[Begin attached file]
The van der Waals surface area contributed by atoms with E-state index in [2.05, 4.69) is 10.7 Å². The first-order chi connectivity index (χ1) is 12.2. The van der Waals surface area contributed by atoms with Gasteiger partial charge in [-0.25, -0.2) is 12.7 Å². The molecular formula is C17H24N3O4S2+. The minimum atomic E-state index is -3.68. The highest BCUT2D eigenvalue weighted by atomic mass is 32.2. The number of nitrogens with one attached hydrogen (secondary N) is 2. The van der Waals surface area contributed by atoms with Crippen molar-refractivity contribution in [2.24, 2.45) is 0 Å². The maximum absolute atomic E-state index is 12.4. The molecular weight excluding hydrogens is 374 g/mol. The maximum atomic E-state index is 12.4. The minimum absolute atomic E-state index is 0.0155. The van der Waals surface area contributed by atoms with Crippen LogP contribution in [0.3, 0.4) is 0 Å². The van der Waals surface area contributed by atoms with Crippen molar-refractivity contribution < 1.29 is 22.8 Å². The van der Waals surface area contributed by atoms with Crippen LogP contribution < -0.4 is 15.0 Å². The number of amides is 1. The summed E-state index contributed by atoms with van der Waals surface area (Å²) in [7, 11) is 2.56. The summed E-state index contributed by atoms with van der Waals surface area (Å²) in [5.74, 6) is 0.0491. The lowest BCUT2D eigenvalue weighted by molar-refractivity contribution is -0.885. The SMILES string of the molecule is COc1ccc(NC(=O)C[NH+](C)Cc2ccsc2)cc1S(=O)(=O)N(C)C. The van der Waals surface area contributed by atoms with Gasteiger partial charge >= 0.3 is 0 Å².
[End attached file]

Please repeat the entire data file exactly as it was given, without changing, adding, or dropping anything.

The van der Waals surface area contributed by atoms with E-state index in [2.05, 4.69) is 10.7 Å². The first-order chi connectivity index (χ1) is 12.2. The van der Waals surface area contributed by atoms with Gasteiger partial charge in [-0.25, -0.2) is 12.7 Å². The molecular formula is C17H24N3O4S2+. The minimum atomic E-state index is -3.68. The highest BCUT2D eigenvalue weighted by atomic mass is 32.2. The number of nitrogens with one attached hydrogen (secondary N) is 2. The van der Waals surface area contributed by atoms with Crippen molar-refractivity contribution in [2.24, 2.45) is 0 Å². The maximum absolute atomic E-state index is 12.4. The molecular weight excluding hydrogens is 374 g/mol. The maximum atomic E-state index is 12.4. The minimum absolute atomic E-state index is 0.0155. The van der Waals surface area contributed by atoms with Crippen LogP contribution in [0.3, 0.4) is 0 Å². The van der Waals surface area contributed by atoms with Crippen molar-refractivity contribution < 1.29 is 22.8 Å². The van der Waals surface area contributed by atoms with Crippen LogP contribution < -0.4 is 15.0 Å². The number of amides is 1. The summed E-state index contributed by atoms with van der Waals surface area (Å²) in [7, 11) is 2.56. The summed E-state index contributed by atoms with van der Waals surface area (Å²) in [5.74, 6) is 0.0491. The lowest BCUT2D eigenvalue weighted by molar-refractivity contribution is -0.885. The SMILES string of the molecule is COc1ccc(NC(=O)C[NH+](C)Cc2ccsc2)cc1S(=O)(=O)N(C)C. The van der Waals surface area contributed by atoms with Gasteiger partial charge >= 0.3 is 0 Å².